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Cybersecurity

Risk of Using Free VPN – Hidden Dangerous Facts

Do you use free VPN services? Do you know how they give you their services at free of costs? Is it safe to use a free VPN service? Recent studies say most of the free VPN services are not trustworthy. They are selling your information to third party advertisers. Even some cases, free VPN services may infect you with unwanted programs like malware, adware etc. Today, we will explain you top three reasons not to choose a free VPN service. If you want privacy when you are online, we will suggest you to choose a premium quality VPN service over a free VPN service. Here are the reasons.

1.      You may get infected with unwanted malware: – Most of the free VPN services may contain malware. Those free VPN services will serve you malware like adware, spyware and Trojans etc. If you get infected with malware, then those malware can spy on you; can collect your confidential, personal information which you don’t want to disclose with any other. Even malware affected VPN service can steal your banking and financial data. 

VPNMENTOR report says “A study of 283 VPNs revealed that many free providers contain malware – including Betternet, SuperVPN, and CrossVPN.In fact, 38% of VPNs showed signs of infection.” As per Dzone.com report many android and iOS VPNs are bundled with all kinds of malware like trojans, spyware, riskware, and adware programs.

2.      VPN Service provider may track your online activity: – Study says 72% free VPNs are embed with third-party trackers in their VPN software. So you are using a VPN to protect your privacy and the VPN service provider is tracking your online activity. Sounds ironic? Isn’t it? Sometime VPN service providers say you about their tracking data policies, sometimes they don’t.

Free VPN service providers track your online activity and sell your data to third-parties. Below we collect some privacy policies from various VPN services. See how they are misusing your data.

Psiphon’s privacy policy – what they say to you
 
“We sometimes use advertisements to support our service, which may use technology such as cookies and web beacons. Our advertising partners use of cookies enable them and their partners to serve ads based on your usage data.”
Hoxx’s Privacy Policy – what they say to you
 
“By using the Services, You acknowledge, consent and agree that we may collect, process, and use the information that you provide to us and that such information shall only be used by us or third parties…”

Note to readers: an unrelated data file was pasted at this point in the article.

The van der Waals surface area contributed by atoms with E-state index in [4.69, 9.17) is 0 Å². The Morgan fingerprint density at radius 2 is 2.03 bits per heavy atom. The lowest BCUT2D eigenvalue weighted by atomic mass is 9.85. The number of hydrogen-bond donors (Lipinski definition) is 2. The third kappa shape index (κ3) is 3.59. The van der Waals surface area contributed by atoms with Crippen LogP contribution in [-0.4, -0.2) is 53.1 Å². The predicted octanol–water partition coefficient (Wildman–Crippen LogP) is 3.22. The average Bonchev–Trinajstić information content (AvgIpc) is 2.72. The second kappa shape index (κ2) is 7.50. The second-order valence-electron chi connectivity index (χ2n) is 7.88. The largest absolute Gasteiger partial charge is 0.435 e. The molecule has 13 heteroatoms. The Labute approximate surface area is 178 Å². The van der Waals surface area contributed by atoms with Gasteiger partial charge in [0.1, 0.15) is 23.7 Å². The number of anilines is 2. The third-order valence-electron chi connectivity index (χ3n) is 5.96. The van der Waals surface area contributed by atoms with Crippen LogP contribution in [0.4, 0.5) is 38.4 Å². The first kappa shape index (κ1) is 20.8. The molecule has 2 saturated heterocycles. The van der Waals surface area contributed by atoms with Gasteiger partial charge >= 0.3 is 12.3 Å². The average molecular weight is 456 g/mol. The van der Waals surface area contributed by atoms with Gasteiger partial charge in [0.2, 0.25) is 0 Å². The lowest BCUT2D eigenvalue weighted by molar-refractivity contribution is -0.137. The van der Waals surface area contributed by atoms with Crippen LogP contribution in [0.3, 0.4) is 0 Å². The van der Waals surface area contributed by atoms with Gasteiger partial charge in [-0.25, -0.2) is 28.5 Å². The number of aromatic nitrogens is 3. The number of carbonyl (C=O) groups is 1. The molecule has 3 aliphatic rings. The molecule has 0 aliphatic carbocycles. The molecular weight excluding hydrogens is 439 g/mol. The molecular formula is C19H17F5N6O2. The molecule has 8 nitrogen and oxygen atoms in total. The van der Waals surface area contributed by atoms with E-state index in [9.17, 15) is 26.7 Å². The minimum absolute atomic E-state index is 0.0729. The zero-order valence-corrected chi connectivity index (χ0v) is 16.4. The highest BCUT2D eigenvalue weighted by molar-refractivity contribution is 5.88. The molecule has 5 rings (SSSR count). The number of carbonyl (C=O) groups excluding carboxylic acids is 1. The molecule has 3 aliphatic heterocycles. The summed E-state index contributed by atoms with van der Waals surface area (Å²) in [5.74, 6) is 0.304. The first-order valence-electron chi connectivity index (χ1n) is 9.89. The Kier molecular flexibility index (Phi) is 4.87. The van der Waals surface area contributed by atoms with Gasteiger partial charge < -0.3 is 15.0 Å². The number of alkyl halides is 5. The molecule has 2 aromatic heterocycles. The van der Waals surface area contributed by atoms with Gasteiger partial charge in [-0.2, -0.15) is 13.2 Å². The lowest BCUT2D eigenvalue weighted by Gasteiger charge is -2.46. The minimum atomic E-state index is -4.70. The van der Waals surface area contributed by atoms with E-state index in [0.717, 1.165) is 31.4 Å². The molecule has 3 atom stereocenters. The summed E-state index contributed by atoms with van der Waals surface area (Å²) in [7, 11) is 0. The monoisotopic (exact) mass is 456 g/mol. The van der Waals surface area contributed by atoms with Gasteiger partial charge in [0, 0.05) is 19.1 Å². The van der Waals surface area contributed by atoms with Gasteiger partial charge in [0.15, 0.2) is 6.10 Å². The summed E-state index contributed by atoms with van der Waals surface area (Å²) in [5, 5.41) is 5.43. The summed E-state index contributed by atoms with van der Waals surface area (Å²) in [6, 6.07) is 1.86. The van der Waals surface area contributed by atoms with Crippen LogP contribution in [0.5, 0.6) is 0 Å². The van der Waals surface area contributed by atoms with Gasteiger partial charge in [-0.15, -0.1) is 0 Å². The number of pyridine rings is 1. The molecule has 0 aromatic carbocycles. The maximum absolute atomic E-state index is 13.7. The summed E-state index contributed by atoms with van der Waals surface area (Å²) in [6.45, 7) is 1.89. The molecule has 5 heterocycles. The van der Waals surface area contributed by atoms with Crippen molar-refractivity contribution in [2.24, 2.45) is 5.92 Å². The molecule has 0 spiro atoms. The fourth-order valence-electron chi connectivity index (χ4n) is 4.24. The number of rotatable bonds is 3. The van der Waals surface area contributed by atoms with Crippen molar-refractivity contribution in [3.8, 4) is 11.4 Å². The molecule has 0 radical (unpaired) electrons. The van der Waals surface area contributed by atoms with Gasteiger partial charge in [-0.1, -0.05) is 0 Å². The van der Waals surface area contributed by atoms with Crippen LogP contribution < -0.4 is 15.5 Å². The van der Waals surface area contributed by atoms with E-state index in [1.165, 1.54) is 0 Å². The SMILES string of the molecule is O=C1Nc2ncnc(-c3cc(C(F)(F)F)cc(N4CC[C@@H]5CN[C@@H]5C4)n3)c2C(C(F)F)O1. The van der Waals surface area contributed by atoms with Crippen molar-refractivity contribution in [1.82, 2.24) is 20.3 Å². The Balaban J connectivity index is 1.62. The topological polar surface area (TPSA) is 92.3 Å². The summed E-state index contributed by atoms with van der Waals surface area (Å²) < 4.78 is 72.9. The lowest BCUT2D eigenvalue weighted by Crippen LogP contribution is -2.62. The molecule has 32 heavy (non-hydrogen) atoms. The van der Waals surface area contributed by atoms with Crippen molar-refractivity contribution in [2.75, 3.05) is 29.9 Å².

Tuxler’ Privacy Policy – What they say to you
 
“We also share technical data that we collect about your browsing habits and your device (such as data relating to our cookies, tracking pixels and similar technologies) with other advertising companies in the digital advertising ecosystem. This enables them and us to better target ads to you.”
GO VPN’s Privacy Policy – What they say to you
 
“We also cooperate with a third party in various ways to utilize the data collected processed and handled through TalkingData DMP, which include but not limited to cooperate with advertiser, advertising alliance or advertise agency to optimize advertisement launch and improve marketing effect.”

3.      You may be accountable for illegal activity without doing any illegal activity at all: – Very popular Hola VPN builds a VPN network by using volunteer peers and their bandwidth as well as their IP addresses. If you join this network you become an exit node, meaning other people in the network can use your IP address and bandwidth. This is really a dangerous practice by Hola VPN. These types of volunteer network are really a bad practice. Someone may use it for illegal activities, and you may be held accountable for those illegal activities. Pcworld.com article says Hola VPN extension sold our bandwidth for use in a botnet attack.

Article says “Hola uses the idle resources of its users’ PCs to route traffic. This essentially turns a Hola user’s computer into a VPN server, or a small part of one.”

“Hola also sells its free users’ bandwidth in another service called Luminati. Unlike Hola, Luminati is a VPN network offering bandwidth to anyone who needs to move large amounts of traffic across the Internet. It’s that service which was used to create a botnet to attack a site called 8chan, according to the site’s moderator Frederick Brennan.” – The article adds.